6 Poems by Sally James
Her hands are strong and capable.
She feels wet clay swim between her palms
imagines the moon glowing cold and still
in her fingers.
She sees how blue the sky is that day
how grey mountains point to the clouds
petals scatter in the breeze.
She wants to create something new
from the mellowed earth,
wants to be like a young girl
selling jewels in a cobbled street.
"Don’t sit there" she would scold,
then, "Don’t touch that" she would add
waving a duster in white knuckled hands.
Her weapons stood at the ready
waiting to be goose-stepped into action,
her scrubbing brush bristling with rage,
the donkey stone waiting for the carrot.
The kitchen gleamed white in the frost,
pink carbolic smarted proudly in a saucer.
She let the crystal water spurt into a kettle
from a lone brass tap, placed it on the fire to boil,
whilst I sat cross -legged on a peg rug
polishing the wooden table legs
with a piece from her old knickers.
His eyes shone, red like a beacon
to amber when the wind changed.
When they beckoned green
I travelled down his path
danced through fields of clover
violet and sweet they were soft
to my toes.
I saw a burning sun bounce
in a blue sky, let his smile
touch my fingers.
I tasted apple juice on his lips
felt the soft balm of kisses
on my cheeks.
He gathered me up like fallen fruit.
I felt the sting of thorns in dried earth.
This was a one way street
and there was no turning back.
never wash my hair
shampoo and conditioner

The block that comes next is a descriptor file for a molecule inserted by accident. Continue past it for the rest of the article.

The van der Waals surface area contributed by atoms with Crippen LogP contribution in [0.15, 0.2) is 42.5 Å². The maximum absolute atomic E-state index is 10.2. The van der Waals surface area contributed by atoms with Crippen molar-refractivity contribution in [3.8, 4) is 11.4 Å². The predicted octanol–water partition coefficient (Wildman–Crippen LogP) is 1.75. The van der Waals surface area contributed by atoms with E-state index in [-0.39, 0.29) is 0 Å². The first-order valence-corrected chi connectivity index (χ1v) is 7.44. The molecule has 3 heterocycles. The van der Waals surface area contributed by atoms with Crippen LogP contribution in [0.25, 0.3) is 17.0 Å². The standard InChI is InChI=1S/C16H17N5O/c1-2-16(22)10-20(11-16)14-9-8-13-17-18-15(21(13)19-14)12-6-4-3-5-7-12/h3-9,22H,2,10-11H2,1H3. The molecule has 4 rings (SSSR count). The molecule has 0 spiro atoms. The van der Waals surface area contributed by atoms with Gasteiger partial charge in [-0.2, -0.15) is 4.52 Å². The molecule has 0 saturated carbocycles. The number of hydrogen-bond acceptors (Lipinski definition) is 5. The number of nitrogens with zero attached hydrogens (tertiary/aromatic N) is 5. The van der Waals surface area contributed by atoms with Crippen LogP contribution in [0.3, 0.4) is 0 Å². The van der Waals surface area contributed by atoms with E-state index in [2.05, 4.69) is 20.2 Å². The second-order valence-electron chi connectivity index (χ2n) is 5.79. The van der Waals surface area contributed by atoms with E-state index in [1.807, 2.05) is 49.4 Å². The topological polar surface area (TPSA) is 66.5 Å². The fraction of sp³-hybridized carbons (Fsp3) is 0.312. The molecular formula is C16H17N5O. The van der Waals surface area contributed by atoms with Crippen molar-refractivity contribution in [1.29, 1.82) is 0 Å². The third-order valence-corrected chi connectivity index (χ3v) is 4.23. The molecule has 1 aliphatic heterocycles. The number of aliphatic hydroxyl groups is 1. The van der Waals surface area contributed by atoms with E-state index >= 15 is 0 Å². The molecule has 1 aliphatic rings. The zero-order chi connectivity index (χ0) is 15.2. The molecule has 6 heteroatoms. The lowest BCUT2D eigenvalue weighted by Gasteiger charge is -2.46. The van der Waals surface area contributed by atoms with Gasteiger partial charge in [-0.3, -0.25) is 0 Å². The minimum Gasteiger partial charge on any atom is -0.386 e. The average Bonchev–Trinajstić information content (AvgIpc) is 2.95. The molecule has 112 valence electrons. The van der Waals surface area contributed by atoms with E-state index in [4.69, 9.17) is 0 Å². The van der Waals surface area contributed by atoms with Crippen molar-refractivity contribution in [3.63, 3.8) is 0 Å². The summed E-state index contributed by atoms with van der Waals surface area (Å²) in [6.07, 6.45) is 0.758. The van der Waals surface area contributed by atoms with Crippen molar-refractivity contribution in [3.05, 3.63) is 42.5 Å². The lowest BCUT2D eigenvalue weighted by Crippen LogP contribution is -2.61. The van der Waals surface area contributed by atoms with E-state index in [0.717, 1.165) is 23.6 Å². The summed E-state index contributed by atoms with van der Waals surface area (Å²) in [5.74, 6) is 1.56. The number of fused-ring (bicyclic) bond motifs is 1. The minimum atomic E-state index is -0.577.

for my tangled mane.
Instead I let the dog lick it for hours
as we lie together in one tangled ball.
I feel her tongue on my face
then the washing begins
separating each single hair
into soft spittle waves
arranging into glistening curls.
Then we stare into the fire
till it dries into frizzy locks
and the hackles of her back
tell me she is bored.
He saw the letters in her drawer ....
read them over and over
till the words cut out his heart
He tried to calm the rage
but it burned like
Parts of him flew every where.
A hand slapped her face
closed fists met her chin
feet lodged in her stomach
a sharp tongue slashed with words
the penis nailed her to their bed.
I pushed the tin pram on the cobbles
it rattled like a tram.
I had broken my doll, the one with
the pot head, sleeping eyes
and fixed grin.
In the backyard, hens pecked
at old grass between stone flags,
ate breadcrumbs from my fingers.
The red one was my favorite.
I had watched it grow from a yellow chick
till its chirping became a cluck.
I gathered up the bundle
of warm feathers
the scrawny legs dangled
like knotted string.
I placed the spluttering hen
on a doll pillow covered it
with a doll blanket.
Its new nest, my rattling tin pram.